Date Published: October 31, 2013
Publisher: Public Library of Science
Author(s): Raphaël M. Zellweger, Robyn Miller, William E. Eddy, Laura J. White, Robert E. Johnston, Sujan Shresta, Ron A. M. Fouchier.
With 2.5 billion people at risk, dengue is a major emerging disease threat and an escalating public health problem worldwide. Dengue virus causes disease ranging from a self-limiting febrile illness (dengue fever) to the potentially fatal dengue hemorrhagic fever/dengue shock syndrome. Severe dengue disease is associated with sub-protective levels of antibody, which exacerbate disease upon re-infection. A dengue vaccine should generate protective immunity without increasing severity of disease. To date, the determinants of vaccine-mediated protection against dengue remain unclear, and additional correlates of protection are urgently needed. Here, mice were immunized with viral replicon particles expressing the dengue envelope protein ectodomain to assess the relative contribution of humoral versus cellular immunity to protection. Vaccination with viral replicon particles provided robust protection against dengue challenge. Vaccine-induced humoral responses had the potential to either protect from or exacerbate dengue disease upon challenge, whereas cellular immune responses were beneficial. This study explores the immunological basis of protection induced by a dengue vaccine and suggests that a safe and efficient vaccine against dengue should trigger both arms of the immune system.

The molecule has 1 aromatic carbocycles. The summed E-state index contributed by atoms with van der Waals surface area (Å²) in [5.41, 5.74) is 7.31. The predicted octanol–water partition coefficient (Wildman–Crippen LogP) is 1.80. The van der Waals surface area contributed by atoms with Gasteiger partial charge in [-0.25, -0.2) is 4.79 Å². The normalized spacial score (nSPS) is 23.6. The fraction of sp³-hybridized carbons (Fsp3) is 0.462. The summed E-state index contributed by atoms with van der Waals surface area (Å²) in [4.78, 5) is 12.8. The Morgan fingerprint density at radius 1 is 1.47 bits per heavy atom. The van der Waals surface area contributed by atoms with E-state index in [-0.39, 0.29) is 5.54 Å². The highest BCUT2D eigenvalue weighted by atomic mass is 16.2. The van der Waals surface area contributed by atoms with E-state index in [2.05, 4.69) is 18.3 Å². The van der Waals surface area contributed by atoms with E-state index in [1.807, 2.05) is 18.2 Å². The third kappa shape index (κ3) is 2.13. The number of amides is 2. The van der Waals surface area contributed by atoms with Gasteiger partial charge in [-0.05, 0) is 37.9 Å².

The four serotypes of dengue virus (DENV1-4) are mosquito-borne and cause a spectrum of diseases ranging from a self-limiting flu-like illness (dengue fever, DF) to the potentially lethal dengue hemorrhagic fever/dengue shock syndrome (DHF/DSS) . DENV is endemic in more than 100 countries  and 2.5 billion people worldwide are at risk of infection, mostly in tropical and subtropical regions . It is estimated that 390 million cases of DENV infection occur annually, of which 96 million are apparent, 500,000 are severe and 20,000 are fatal .
In this study, alphavirus VRP expressing the DENV2-E protein ectodomain (DENV2 E85-VRP) were used to immunize mice prior to challenge with DENV in order to assess the relative contribution of humoral and cellular immunity in a protective vaccine-induced immune response to DENV. A better understanding of the determinants of protection after dengue vaccination is urgently needed , especially after the recent report of the first phase IIb clinical trial of a tetravalent live-attenuated dengue-vaccine candidate . For reasons that remain unclear, the phase IIb trial showed only limited efficacy of the vaccine despite induction of a balanced Ab response against all four serotypes. Our study begins to address this lack of knowledge by assessing the relative role of the humoral and cellular arms of a protective vaccine-induced immune response.